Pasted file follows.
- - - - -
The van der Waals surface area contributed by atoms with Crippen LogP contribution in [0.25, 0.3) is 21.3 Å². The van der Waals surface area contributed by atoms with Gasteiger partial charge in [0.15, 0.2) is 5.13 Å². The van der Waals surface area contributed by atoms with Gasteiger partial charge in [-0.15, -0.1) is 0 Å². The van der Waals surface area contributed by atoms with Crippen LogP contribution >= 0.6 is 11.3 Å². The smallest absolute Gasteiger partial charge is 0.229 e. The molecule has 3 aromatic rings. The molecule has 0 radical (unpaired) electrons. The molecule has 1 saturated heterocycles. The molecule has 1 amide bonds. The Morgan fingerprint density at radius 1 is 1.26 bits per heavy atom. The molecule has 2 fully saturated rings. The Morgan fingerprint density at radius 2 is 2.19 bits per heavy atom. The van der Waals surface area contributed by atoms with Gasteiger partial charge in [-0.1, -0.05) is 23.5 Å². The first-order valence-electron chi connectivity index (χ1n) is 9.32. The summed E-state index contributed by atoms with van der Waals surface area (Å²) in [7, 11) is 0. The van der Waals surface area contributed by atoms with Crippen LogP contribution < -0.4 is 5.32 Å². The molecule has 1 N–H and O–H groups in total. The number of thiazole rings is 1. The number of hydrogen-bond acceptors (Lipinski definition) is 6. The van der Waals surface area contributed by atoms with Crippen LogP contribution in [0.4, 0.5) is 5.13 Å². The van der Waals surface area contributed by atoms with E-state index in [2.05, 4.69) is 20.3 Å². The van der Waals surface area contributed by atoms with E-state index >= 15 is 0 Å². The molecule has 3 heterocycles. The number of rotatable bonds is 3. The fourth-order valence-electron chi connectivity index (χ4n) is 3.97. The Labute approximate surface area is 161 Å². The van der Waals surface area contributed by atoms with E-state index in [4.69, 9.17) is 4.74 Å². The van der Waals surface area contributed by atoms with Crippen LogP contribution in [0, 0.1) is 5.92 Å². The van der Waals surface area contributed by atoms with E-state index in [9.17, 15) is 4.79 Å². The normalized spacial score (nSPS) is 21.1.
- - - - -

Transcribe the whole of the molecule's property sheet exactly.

The van der Waals surface area contributed by atoms with Crippen LogP contribution in [0.25, 0.3) is 21.3 Å². The van der Waals surface area contributed by atoms with Gasteiger partial charge in [0.15, 0.2) is 5.13 Å². The van der Waals surface area contributed by atoms with Gasteiger partial charge in [-0.15, -0.1) is 0 Å². The van der Waals surface area contributed by atoms with Crippen LogP contribution >= 0.6 is 11.3 Å². The smallest absolute Gasteiger partial charge is 0.229 e. The molecule has 3 aromatic rings. The molecule has 0 radical (unpaired) electrons. The molecule has 1 saturated heterocycles. The molecule has 1 amide bonds. The Morgan fingerprint density at radius 1 is 1.26 bits per heavy atom. The molecule has 2 fully saturated rings. The Morgan fingerprint density at radius 2 is 2.19 bits per heavy atom. The van der Waals surface area contributed by atoms with Gasteiger partial charge in [-0.1, -0.05) is 23.5 Å². The first-order valence-electron chi connectivity index (χ1n) is 9.32. The summed E-state index contributed by atoms with van der Waals surface area (Å²) in [7, 11) is 0. The van der Waals surface area contributed by atoms with Crippen LogP contribution < -0.4 is 5.32 Å². The molecule has 1 N–H and O–H groups in total. The number of thiazole rings is 1. The number of hydrogen-bond acceptors (Lipinski definition) is 6. The van der Waals surface area contributed by atoms with Crippen LogP contribution in [0.4, 0.5) is 5.13 Å². The van der Waals surface area contributed by atoms with E-state index in [2.05, 4.69) is 20.3 Å². The van der Waals surface area contributed by atoms with E-state index >= 15 is 0 Å². The molecule has 3 heterocycles. The number of rotatable bonds is 3. The fourth-order valence-electron chi connectivity index (χ4n) is 3.97. The Labute approximate surface area is 161 Å². The van der Waals surface area contributed by atoms with E-state index in [4.69, 9.17) is 4.74 Å². The van der Waals surface area contributed by atoms with Crippen LogP contribution in [0, 0.1) is 5.92 Å². The van der Waals surface area contributed by atoms with E-state index in [9.17, 15) is 4.79 Å². The normalized spacial score (nSPS) is 21.1.